• Infusion of immunoglobulin G (IgG) injecting in high doses. In cases of rapid-course disease in which plasmapheresis cannot be performed, high-dose IgG can be used instead, which disturbs the binding of autoantibodies to their target. Compared to plasmapheresis, they are less powerful and more expensive.

Myasthenic crisis

In cases of myasthenic crisis, urgent hospitalization of the patient in intensive care is indicated: assisted breathing is carried out after intubation, suspending the anticholinesterase drugs for one or two days, allowing the body to rest. Subsequently, these drugs are resumed intravenously, gradually increasing with the dose, in order to avoid side effects related to an accumulation of the drug in the body. If this happens, an antidote is available that resolves the complication in just a few minutes, atropine sulfate, administered intramuscularly.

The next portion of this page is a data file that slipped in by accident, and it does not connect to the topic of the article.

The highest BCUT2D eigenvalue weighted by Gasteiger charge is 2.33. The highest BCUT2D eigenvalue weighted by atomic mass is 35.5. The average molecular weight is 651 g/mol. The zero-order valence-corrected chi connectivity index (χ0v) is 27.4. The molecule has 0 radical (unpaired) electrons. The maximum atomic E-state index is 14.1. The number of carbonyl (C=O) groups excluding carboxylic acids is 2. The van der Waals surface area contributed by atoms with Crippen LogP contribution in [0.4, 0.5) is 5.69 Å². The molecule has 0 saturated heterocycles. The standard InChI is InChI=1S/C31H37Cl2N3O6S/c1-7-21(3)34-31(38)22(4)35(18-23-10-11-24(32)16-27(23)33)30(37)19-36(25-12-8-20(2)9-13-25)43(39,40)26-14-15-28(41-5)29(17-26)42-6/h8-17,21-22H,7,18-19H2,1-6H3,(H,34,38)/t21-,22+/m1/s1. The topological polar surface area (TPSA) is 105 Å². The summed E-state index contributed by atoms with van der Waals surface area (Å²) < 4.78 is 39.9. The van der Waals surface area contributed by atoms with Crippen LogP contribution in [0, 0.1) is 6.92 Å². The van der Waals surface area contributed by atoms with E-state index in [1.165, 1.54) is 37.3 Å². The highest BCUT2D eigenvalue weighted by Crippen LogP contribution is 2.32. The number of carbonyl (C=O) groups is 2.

Copyright 2021


Log in with your credentials

Forgot your details?